The movie "Catch-22" is based on a novel by American author Joseph Heller. This book, which is essentially a satire on war and bureaucracy, is frequently called one of the greatest literary works of the 20th century.

This movie is based on one of the most controversial novels of its time. Russian author Vladimir Nabokov wrote Lolita in English, and only a few years later the book was translated for the Russian audience by Nabokov himself. It's a story of a middle-aged professor who married his landlady to take advantage of her 13-year-old daughter he fall in love with.

"Tess" is a brilliant adaptation of Thomas Hardy's 1891 book. It's a story of a poor British girl who is seduced and abandoned by a handsome man. In order to forget her past, she then marries a modest farmer and hopes to find happiness. However, her past catches up with her, with tragic results.

"The Hunger Games" franchise is based on popular YA adventure books written by Suzanne Collins. The first movie introduced Katniss Everdeen, a teenager who voluntarily takes her small sister's place in the Hunger Games, a competition in which teens are fighting to the death, trying to survive no matter what.

"The Jungle Book" is an animated film produced by Walt Disney Studio and released in 1967. In 2016, they've also released a movie of the same name. This colorful mix of Disney's animated adaptation, new technologies and Kipling's original works is suitable for people of all ages.

"Alice" is an American TV series based on the 1974 film, "Alice Doesn't Live Here Anymore." After her husband was killed in a trucking accident, the main character Alice decides to start a new life - she takes her son Tommy to Hollywood where she dreams of starting her singing career.

The main character of this movie is young, white, beautiful and smart - indistinguishable from his Wall Street colleagues. At the same time, shielded by privilege and money, Bateman is also the ultimate serial killer and a real American psycho.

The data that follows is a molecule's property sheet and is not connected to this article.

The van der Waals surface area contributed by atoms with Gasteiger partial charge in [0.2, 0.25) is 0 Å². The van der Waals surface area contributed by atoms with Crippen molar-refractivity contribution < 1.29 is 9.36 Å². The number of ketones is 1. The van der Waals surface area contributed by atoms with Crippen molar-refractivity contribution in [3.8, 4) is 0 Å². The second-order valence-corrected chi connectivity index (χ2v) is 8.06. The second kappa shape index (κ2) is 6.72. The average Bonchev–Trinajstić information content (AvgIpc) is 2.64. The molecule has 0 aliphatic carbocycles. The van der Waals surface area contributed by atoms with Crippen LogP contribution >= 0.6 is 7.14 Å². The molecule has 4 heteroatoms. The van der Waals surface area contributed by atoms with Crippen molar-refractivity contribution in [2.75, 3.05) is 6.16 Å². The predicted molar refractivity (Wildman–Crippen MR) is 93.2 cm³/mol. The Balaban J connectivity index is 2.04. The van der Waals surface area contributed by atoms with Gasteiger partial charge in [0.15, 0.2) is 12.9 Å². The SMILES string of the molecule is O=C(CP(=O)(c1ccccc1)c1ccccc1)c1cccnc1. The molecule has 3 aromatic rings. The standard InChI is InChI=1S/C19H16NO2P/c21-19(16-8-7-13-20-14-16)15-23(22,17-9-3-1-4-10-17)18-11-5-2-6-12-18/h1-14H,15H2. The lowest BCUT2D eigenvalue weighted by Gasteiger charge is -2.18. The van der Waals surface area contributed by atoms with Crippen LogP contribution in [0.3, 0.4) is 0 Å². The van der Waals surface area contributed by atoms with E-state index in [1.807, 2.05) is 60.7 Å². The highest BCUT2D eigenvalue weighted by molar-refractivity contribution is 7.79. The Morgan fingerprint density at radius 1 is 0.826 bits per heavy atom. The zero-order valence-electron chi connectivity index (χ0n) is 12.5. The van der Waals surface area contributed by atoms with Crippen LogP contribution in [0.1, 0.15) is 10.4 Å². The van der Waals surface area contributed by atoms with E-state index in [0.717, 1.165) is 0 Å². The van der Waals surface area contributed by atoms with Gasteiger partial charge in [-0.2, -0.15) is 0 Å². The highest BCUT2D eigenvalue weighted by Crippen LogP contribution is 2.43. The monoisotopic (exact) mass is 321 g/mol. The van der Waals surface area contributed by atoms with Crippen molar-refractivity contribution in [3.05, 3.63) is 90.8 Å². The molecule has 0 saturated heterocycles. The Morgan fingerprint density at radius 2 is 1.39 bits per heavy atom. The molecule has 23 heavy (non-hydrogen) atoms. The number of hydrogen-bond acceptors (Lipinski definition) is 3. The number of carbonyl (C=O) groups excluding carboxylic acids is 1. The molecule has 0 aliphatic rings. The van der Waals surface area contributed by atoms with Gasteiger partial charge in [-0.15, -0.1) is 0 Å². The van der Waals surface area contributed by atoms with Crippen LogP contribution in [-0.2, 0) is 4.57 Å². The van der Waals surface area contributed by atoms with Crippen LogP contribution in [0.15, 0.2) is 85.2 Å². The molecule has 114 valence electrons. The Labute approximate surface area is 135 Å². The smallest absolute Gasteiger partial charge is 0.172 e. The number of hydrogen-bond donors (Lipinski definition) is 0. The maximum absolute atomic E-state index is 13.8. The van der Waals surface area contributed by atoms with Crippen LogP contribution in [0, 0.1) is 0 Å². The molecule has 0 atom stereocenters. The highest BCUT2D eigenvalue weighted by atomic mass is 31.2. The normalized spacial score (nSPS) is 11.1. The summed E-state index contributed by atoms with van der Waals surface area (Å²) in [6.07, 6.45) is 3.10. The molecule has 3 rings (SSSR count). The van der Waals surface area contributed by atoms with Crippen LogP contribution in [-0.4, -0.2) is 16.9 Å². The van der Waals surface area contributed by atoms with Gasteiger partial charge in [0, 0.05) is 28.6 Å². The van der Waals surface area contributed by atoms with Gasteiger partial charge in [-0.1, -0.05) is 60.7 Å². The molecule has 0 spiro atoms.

Inspired by the beloved Roald Dahl tale for kids, this fantastical film shows Charlie and his grandfather as they are exploring the magical chocolate factory, owned by an eccentric candy maker, Willy Wonka.

The 1995 movie "Devil in a Blue Dress," directed by Carl Franklin, is based on a novel of the same name. This film shows the world of a young African-American veteran in the late '40s, living in Southern California.

"Goldfinger" is the third movie in the series based on James Bond books. Here, Bond gets his Aston Martin, spends time with two gorgeous British beauties and fights against a memorable villain, Auric Goldfinger.

A short TV Mini-Series, "The Day of the Triffids," inspired by a post-apocalyptic novel of the same name, begins with an unusual meteor shower that leaves most people blind. At the same time, this cataclysm allows for the rise of the big, aggressive plants that haunt and eat those who survive.

The third of the crime novels written by Sir Arthur Conan Doyle, "The Hound of the Baskervilles" is one of the best-known stories about the great detective Sherlock Holmes and his loyal friend, Doctor Watson. This story also introduced Holmes's greatest opponent - the criminal mastermind and genius, Professor James Moriarty.

"The Outsiders" is an exciting story of rivalry between two gangs - the poor greasers and the rich Socs - that heats up when one gang member kills a member of the other. This movie was inspired by a coming-of-age novel by S. E. Hinton.